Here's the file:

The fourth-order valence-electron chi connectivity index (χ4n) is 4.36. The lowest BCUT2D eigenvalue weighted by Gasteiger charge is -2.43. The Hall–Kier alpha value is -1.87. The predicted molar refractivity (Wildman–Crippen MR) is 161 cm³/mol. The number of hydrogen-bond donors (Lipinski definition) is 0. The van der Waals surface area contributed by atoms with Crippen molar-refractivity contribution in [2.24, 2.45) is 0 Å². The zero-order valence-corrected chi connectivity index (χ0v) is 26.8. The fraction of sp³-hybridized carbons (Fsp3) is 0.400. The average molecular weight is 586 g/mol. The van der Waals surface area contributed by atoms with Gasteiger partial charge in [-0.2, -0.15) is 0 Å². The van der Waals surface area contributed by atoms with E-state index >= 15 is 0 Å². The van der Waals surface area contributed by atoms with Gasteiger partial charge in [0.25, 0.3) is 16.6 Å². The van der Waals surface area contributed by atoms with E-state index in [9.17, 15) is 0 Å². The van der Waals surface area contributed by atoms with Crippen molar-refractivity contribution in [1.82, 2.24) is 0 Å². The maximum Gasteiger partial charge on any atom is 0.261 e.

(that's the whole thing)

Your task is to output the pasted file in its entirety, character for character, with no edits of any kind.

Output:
The fourth-order valence-electron chi connectivity index (χ4n) is 4.36. The lowest BCUT2D eigenvalue weighted by Gasteiger charge is -2.43. The Hall–Kier alpha value is -1.87. The predicted molar refractivity (Wildman–Crippen MR) is 161 cm³/mol. The number of hydrogen-bond donors (Lipinski definition) is 0. The van der Waals surface area contributed by atoms with Crippen molar-refractivity contribution in [2.24, 2.45) is 0 Å². The zero-order valence-corrected chi connectivity index (χ0v) is 26.8. The fraction of sp³-hybridized carbons (Fsp3) is 0.400. The average molecular weight is 586 g/mol. The van der Waals surface area contributed by atoms with Gasteiger partial charge in [-0.2, -0.15) is 0 Å². The van der Waals surface area contributed by atoms with E-state index >= 15 is 0 Å². The van der Waals surface area contributed by atoms with Gasteiger partial charge in [0.25, 0.3) is 16.6 Å². The van der Waals surface area contributed by atoms with E-state index in [9.17, 15) is 0 Å². The van der Waals surface area contributed by atoms with Crippen molar-refractivity contribution in [1.82, 2.24) is 0 Å². The maximum Gasteiger partial charge on any atom is 0.261 e.